Accurate Miniatures kit of the
P-51B appears to be an excellent model. Every review that I have
read of it only gives it praise. Lets see if I agree.
In spite of all that has been
said about following AM's instructions to the letter, I couldn't
help but change / improve a few things along the way. I started
by drilling out the holes in the air filter cover plate (on the
lower nose of the plane). Not very difficult, but there are a
total of 64 holes to be drilled between the 2 plates! I used the
AM provided scribed holes for placement and used a #78
(.016") drill bit. Once all the drilling was done, I
attached the tail to the fuselage halves. The beginnings of the
fin fillet need to be sanded away from the rear of the fuselage
halves (not if you are building the P-51C kit which included the
tail with the extension). AM correctly molded the tail offset
angle. After a little fitting the tail / fuselage mated up well.
The interior assembly was next. I
first scraped away the wood grain molded onto the cockpit floor.
This was out of scale in my opinion. The rest of the interior
was put together, and the sidewall details added to the fuselage
sides. The rollover brace was glued to the left cockpit
sidewall. Curiously, as it was standard on all P-51B's and C's,
AM doesn't give you the pilot armor. Templates were drawn for
the armor, and it was cut from .015 sheet plastic and installed
(if you want copies of the templates let me know).
Now the cockpit was painted
interior green (Model Master paints were used), and given a coat
of gloss. A black wash was applied and allowed to dry. When dry,
the cockpit was dry-brushed with interior green, then very
lightly with British "Sky". The cockpit details were
painted various colors. The decal seat belt was applied to a
piece of masking tape, then cut out and draped on the seat.
Small drops of super glue were used on the ends of the tape to
keep them from coming up later. Finally, some medium gray was
dry-brushed over it to "age" it.
The cockpit and instrument panel
were now glued in place on the starboard fuselage half. The fork
of the tail wheel strut was thinned (it is molded halfway across
the wheel), and the part installed. The fuselage halves were
next joined, and the chin and radiator openings attached. The
fit of these parts was excellent, and no filler was needed.
While the fuselage was drying, I
started in on the wings. Since AM used the same wings as their
P-51A kit, a few details have to be corrected. Missing on the
underside of the wing is the second ejection chute. Adding this
was simple, but it brought to light another problem - the wing
pylon is the wrong shape and positioned to far towards the rear
of the wing. The rear ends of the pylons were sanded to the
correct shape, the mounting pegs removed, and then the pylons
were glued to the wing bottom 1/8" forward from AM's
placement. The top and bottom halves of the wing were joined,
and once again the fit was perfect.
Next the wing assembly was added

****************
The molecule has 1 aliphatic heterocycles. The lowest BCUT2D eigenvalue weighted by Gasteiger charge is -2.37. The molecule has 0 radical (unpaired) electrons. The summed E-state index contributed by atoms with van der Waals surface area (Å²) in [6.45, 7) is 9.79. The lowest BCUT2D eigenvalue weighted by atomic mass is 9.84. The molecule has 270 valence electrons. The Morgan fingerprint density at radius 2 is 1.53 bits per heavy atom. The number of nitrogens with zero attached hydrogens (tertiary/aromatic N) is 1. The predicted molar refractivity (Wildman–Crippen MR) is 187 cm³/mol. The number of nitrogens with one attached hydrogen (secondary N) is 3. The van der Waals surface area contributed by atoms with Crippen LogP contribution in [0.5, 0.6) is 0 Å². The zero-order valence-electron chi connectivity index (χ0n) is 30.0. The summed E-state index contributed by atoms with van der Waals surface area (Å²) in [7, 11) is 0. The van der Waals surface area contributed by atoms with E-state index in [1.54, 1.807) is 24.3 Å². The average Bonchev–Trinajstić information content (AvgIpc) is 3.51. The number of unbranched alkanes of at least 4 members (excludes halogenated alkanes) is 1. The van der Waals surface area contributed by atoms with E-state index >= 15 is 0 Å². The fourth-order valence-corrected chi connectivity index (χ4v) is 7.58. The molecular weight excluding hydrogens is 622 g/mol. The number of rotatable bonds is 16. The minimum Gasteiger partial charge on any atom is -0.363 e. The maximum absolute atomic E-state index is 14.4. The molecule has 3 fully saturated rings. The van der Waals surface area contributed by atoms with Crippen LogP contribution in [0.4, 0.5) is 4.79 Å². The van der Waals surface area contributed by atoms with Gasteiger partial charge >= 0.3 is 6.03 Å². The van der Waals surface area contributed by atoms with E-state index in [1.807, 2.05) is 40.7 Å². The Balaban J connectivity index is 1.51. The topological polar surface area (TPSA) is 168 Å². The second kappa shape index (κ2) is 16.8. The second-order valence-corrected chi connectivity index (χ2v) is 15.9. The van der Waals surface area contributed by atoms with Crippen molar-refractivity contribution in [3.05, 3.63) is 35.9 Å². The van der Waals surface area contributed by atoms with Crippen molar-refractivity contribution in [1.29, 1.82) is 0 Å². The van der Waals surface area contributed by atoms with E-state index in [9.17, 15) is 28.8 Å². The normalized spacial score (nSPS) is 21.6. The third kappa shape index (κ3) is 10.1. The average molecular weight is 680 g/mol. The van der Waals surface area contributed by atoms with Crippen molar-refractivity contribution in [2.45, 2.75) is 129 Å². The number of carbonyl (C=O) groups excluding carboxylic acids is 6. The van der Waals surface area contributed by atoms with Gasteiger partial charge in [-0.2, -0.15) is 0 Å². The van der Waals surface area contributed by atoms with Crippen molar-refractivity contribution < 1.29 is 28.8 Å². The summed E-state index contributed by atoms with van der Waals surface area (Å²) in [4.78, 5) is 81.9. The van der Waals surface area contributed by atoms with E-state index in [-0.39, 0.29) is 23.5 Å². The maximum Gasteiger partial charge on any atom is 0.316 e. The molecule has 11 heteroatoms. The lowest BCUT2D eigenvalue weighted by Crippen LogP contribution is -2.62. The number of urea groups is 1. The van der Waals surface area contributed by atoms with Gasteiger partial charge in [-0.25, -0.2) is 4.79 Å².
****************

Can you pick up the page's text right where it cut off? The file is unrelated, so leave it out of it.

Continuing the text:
to the fuselage. The seam here proved to be the worst one on the
kit. This was filled in with super glue. The tail wings were
added (the fit of these were fine). Another detail missing from
the wings are the small fairings just ahead of the ailerons.
There are 2 of these on the top and one underneath each wing.
These were added by gluing 1.5 x 7mm strips of .010 plastic into
place on the wing. The strips were then sanded to about half of
their thickness. Now I cut a piece of .040 plastic into a 6mm
strip, and sanded it into an airfoil shape. Cut into 1mm high
pieces, this was now glued into place, and sanded to the final
The molded on navigation lights
were carved away, and the prop assembled with no worries. A few
remaining cockpit details were added - the wire from the antenna
to the radio, a gun sight, and the first aid kit was added to
the pilot's armor. The canopy was next installed. The fit of the
rear and center windows was great, however the windshield
portion didn't fit well and needed to be filled. The landing
light was put in the front of the wing. The fit of this was
horrible as well. A base for the DF loop was made and added to
the fuselage top (the aircraft I am modeling had a DF loop
added). Since I wasn't added any drop tanks or bombs, I
installed sway braces left over from a Hasegawa P-51D kit.
The tie down rings on the landing
gear were drilled out, and the struts glued into place in the
wells. The P-51 was now ready for painting.Paints used were
Model Master Neutral Gray for the bottom, and Pro-Modeler Olive
Drab for the top. Both colors were darkened with black and the
panels subtly shaded. The landing gear bays were painted
aluminum with chromate yellow wing spars. Glosscote was sprayed
on to prepare for the decals.
I used markings for P-51B
(43-7060) of the 74th fighter squadron. These came from
Aeromaster sheet 48-429. They were applied without any problems.
The stenciling from the Accurate Miniatures kit was used.
AM provides both shrouded and
un-shrouded exhausts. I used the shrouded ones - parts 11R and
11L. These were painted and installed. The radio antenna and DF
loop were added next (this was also taken from a Hasegawa
P-51D). The wheels were painted, assembled and installed. I used
the "weighted" tires. The gear bay doors and actuators
were glued in place.
.50 barrels were inserted into
the wing openings. These were made from ¼" pieces of .040
plastic rod, with the ends drilled out. They were painted black,
then lightly dry brushed with gunmetal. Before spraying with
Dullcoat, I applied a black wash to the control surface lines.
As final touches, the navigation lights were painted, and some
black and gray pastel chalk was applied for exhaust staining.
Accurate Miniatures P-51B is
indeed a very good model, even though it is missing some small
details, none of them are difficult to add.